8

The Original universe of each character could stand on their own as good/great stories, so why make alternate universes with different stories that couldn't cross (in most cases) with the same character of the other universe?

I mean, i get the time travel and alternate timeline stories plus author wrote itself to a corner...But there are so many Multiverses now. Heck, there are even types of "Verses" now!

When did multiverses start and why? Was it more due to fan demand or Marvel studios just wanting to keep the business afloat?

8

Not sure if it was the overall earliest example, but Earth 6799 of the 1967 Spider-Man cartoon would be a candidate.

As for why: outlandish "what if" stories can be fun, but besides that, it's just a logical consequence of how superhero comics work:

  • They're published incrementally, with different writers and no true long-term story planning
  • The stories are often very dramatic and earth- or even galaxy-shaking in scope. People die, entire cities or even planets are destroyed before the heroes save the world.
  • The starring characters are the absolute focus of attention for the readers, so their story cannot end. Ther comic must continue.

This makes it very common to have stories that change the world - but keeping track of all those changes is hard, and often they represent constraints on future stories which other writers don't want to take into account.

And of course there's also the fact that there's new readers being born constantly (who don't want to read 30 years worth of back issues) and the real world changes, so the heroes and their origin stories have to be updated periodically - thus reboots. And moving to a new medium (like with the cartoon I mentioned above) means you have to make the story accessible to a whole new audience, which makes a reboot almost mandatory.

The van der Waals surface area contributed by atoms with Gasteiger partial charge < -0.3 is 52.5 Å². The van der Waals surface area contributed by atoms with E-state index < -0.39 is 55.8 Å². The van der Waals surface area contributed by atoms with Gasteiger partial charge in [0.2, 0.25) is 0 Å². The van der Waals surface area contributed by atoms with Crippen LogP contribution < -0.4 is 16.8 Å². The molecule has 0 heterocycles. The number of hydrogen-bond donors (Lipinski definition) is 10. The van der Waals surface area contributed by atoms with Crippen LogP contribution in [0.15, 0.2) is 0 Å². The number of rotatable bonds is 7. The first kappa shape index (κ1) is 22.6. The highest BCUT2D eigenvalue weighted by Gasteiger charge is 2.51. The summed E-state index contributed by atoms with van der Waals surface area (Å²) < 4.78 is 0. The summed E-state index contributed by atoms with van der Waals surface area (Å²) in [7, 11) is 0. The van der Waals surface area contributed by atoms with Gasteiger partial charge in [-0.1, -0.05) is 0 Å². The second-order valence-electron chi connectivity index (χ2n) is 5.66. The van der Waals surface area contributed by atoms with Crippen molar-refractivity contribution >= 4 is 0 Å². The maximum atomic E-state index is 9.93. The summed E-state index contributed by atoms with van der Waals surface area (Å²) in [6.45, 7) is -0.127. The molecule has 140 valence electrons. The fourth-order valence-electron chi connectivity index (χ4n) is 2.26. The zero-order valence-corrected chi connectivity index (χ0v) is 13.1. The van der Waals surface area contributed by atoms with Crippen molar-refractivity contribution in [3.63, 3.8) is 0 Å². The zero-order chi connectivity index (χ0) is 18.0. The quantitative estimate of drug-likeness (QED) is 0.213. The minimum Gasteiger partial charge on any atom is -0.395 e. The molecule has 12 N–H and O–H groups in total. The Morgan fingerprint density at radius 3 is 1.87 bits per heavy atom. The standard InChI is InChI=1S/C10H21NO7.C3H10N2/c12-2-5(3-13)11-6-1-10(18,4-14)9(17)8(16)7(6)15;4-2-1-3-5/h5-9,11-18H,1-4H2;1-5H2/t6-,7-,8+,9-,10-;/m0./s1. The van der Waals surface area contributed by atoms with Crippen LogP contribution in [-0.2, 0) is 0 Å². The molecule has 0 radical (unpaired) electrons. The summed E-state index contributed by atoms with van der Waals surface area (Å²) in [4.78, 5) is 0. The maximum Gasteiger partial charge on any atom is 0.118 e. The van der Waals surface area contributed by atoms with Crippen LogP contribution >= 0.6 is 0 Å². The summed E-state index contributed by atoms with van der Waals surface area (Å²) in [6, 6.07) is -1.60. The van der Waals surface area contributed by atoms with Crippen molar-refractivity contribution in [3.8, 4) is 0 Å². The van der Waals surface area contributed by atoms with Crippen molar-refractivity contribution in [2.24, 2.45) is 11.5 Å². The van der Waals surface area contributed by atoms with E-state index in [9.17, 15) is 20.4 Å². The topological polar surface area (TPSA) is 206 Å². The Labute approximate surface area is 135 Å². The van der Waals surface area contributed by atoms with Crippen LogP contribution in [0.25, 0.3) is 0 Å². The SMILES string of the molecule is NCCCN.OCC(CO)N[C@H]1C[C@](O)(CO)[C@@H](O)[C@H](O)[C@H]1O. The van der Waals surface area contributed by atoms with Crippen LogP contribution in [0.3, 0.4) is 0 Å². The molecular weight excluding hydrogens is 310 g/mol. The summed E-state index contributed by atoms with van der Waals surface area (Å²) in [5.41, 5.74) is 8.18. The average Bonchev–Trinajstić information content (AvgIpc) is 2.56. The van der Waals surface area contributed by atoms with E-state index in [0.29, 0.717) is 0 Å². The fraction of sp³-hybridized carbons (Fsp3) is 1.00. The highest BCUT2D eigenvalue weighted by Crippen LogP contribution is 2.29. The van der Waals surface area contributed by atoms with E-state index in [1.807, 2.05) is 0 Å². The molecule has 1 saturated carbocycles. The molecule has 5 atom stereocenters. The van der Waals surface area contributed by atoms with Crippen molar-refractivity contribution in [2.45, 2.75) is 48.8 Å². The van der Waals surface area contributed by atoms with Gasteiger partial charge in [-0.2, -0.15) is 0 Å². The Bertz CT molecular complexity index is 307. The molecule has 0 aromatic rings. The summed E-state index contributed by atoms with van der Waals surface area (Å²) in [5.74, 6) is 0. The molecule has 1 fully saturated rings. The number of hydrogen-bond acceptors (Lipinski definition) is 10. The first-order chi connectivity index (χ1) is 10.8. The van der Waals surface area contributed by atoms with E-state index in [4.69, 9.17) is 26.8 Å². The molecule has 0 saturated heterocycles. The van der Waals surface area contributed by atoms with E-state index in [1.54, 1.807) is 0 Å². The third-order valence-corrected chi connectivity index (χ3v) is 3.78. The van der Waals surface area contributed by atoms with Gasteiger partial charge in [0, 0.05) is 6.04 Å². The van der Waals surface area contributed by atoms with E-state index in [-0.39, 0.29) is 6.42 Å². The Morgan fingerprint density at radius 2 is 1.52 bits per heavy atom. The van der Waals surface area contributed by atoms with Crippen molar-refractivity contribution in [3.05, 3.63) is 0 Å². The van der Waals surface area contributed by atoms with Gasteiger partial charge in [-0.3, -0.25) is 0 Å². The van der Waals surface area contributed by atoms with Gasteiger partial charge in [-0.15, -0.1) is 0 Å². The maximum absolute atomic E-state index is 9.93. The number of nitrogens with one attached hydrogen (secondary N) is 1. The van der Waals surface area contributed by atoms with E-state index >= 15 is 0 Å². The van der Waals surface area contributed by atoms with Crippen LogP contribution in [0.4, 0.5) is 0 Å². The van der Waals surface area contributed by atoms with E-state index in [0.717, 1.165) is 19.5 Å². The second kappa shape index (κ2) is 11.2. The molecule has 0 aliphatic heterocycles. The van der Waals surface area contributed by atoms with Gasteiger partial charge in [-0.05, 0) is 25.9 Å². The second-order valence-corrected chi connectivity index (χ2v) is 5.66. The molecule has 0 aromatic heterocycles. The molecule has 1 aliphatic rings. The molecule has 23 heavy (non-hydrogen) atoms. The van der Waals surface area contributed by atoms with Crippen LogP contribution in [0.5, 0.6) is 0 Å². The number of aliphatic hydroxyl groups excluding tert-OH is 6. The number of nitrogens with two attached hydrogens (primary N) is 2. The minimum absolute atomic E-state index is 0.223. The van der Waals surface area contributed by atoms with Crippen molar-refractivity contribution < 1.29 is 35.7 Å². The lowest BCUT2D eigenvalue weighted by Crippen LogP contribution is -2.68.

• This one takes it because it answers the "when" specifically. The "why" makes sense too. – jagc Nov 16 '15 at 9:43
3

The Original universe of each character could stand on their own as good/great stories, so why make alternate universes with different stories that couldn't cross (in most cases) with the same character of the other universe?

I think you're thinking about this from the wrong direction. Each character doesn't start out in their own universe: they all start out in the same universe! So you've got a single universe that contains the X-Men, Silver Surfer, Captain America, Spider-Man, Iron Man, etc. This means that when you're reading a Spider-Man comic, Tony Stark is walking around somewhere in that world, doing whatever he's doing over in the Iron Man comic. You can think of individual comics as windows into that single universe, shared by every Marvel character.

So, why create a new universe? Well, after 50 years of these stories, the universe can be pretty confusing, not to mention outdated. Maybe somebody wants to tell a new story without all of that baggage. Maybe they want to tell Spider-Man's origin story, but set it in the present day instead of 1960s. Or maybe you want to tell a story about all of the heroes turning into zombies.

The problem with that is, you can't just ignore the stories from the previous universe, otherwise people feel like you're invalidating the characters. So the solution is easy: you simply say that your story takes place in a different universe. That way you can tell your new stories, and the old stories will still be "true".

That's the "why", but as for the "when", check out this Marvel wikia or this wikipedia article for a list of universes within Marvel, as well as the dates they appeared.

  • There's one piece missing from your answer, I think, and that's why all the characters are in the same universe to start with. And the reason for that is pretty simple - because by doing so, it lets the writers do crossovers and teamups and everything else that the fans lap up. – ConMan Nov 10 '15 at 4:14
  • You have a point on your "why", but i was looking for something much more specific for the "when", that's why i chose the other one as the answer. :) – jagc Nov 16 '15 at 9:44
  • 1
    @jagc The last two links I provided list every (or at least very many) alternate universes and when they were created. They provide at least two universes that were earlier than the accepted answer: 1939 (Motion Picture Funnies Weekly #1) and 1965 (Avengers #18). – Kevin Workman Nov 16 '15 at 13:13

Your Answer

By clicking “Post Your Answer”, you agree to our terms of service, privacy policy and cookie policy

Not the answer you're looking for? Browse other questions tagged or ask your own question.